Black and minority ethnic-owned companies in Croydon claim the council is ignoring their call out for support.
Croydon is one of the most diverse boroughs in London, as well as areas in England and Wales, according to new ONS census data. Despite this, BAME-owned businesses feel that the local council in Croydon and other investees such as the Mayor of London’s Fund, still do not do enough to support them, compared to white businesses in the more affluent areas of the borough, such as the town centre.
After the 2011 riots on London Road, many shops burned down. The Mayor’s Regeneration Fund was set up by Boris Johnson the same year to re-invest money into the devastated businesses and flats. However, 11 years on, the traders on London Road feel that was the last time investment or support was shown to the area and has since become neglected. Today, the Mayor’s Fund still invests in Croydon but has moved away from London Road and is focusing on the centre of Croydon and the Old Town.
Jameelah Saltus-Brinson from Soul Vegan, a restaurant in BOXPARK in the centre of Croydon spoke to Eastlondonline and said: “The council could provide more opportunities for businesses from marginalised communities. They could make us aware of profitable contracts, funding, grants and tendering opportunities.”
While they feel that partnering with BOXPARK in the centre has a great advantage to them, they feel sometimes they are still not taken seriously: “As a female black-owned company, we’ve had times in professional settings where people have asked irrelevant questions, made inappropriate comments, judged us unfairly based on our race, and made unwarranted presumptions. Having to face discrimination when working hard to progress can be tiring.”
Councillor Patsy Cummings, who campaigns for race equality in Croydon said spoke on how it is the BAME-owned businesses outside of the town centre that will be hit the hardest. She said: “In terms of the funding, most investment into Croydon will go into the town centre, but the city corridor [London Road] will get left out. It is the BAME businesses that suffer the most.”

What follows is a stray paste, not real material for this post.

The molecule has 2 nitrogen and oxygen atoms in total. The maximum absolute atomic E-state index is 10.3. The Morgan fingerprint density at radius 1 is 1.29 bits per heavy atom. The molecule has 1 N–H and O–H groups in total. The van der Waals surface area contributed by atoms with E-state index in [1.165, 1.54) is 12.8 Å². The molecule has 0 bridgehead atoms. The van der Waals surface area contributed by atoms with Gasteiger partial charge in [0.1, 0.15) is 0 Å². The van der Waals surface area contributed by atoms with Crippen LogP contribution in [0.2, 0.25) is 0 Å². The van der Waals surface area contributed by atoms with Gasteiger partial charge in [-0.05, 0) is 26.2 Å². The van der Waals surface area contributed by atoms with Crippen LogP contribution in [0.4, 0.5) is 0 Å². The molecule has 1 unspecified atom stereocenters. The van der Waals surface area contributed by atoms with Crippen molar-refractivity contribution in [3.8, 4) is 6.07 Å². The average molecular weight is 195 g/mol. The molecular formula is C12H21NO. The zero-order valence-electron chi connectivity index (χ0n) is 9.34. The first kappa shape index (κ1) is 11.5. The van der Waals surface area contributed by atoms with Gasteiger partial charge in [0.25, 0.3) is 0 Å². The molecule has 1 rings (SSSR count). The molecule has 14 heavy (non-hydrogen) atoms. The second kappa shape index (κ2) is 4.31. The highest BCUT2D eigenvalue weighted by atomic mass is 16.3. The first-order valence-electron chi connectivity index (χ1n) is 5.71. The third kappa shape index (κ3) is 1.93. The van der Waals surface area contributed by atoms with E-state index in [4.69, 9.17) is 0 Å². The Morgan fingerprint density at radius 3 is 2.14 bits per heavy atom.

David Johnson from Shades and Beauty hair salon on London Road told Eastlondonlines: “My clients pay cash, and I will have to walk with them to the cash point because there is a high number of beggars and violent crimes happening in the area. There are two shops I can think of that have to lock their doors, and only open them if they see a customer coming in.”
“Broad Green avenue has a larger number of black-owned businesses than anywhere in Croydon. Half of the businesses down there don’t know any of the MPs or anyone representing the Croydon area because they don’t come up here.”
Karen Robotham, who owns Mackay’s Jamaican Kitchen, a cake business on London Road, feels like she has never heard from the council about investment into London Road. She said: “I really don’t have a lot of experience with them, which tells it all. I feel like this area is pretty much neglected, in terms of businesses and the general road itself. You can walk outside and there is rubbish everywhere, it is heavily neglected in every way.”
She also spoke on how living along London Road in a council-owned flat “Even as we speak the flat we are living in now, there is scaffolding everywhere. The flat maintenance has been neglected for so long that we have had to take it up with solicitors.”
Cummings said the cost-of-living crisis is intensified for businesses along London Road: “The cost of living means that some businesses can’t even put their machines on for hours at a time, as well as some businesses only being open for fewer days than they should. After April next year, the subsidy from the government will stop. There are 14,000 microbusinesses in Croydon, and they are being hit very hard, with BAME businesses further marginalised.”
Last year, the council distributed more than £70m to businesses in the borough, but Johnson and others in the area believe no investment was seen in Broad Green.
He said: “They [the council] do not invest in our area. They said they would move bollards on our road, they haven’t done that, they haven’t invested in any parking for our shops.”
According to newly released ONS data, ethnicity percentages have shifted over the past ten years. In 2021, 51.6% of Croydon’s population identify as another ethnicity other than white.
Government data shows that in 2019, 5.1% of UK small and medium enterprise (SME) employers were majority-led by ethnic minorities (excluding White minorities).
Despite the majority of Croydon’s population identifying as having a BAME background, business owners feel there is not enough being done in the council to represent and support their livelihoods.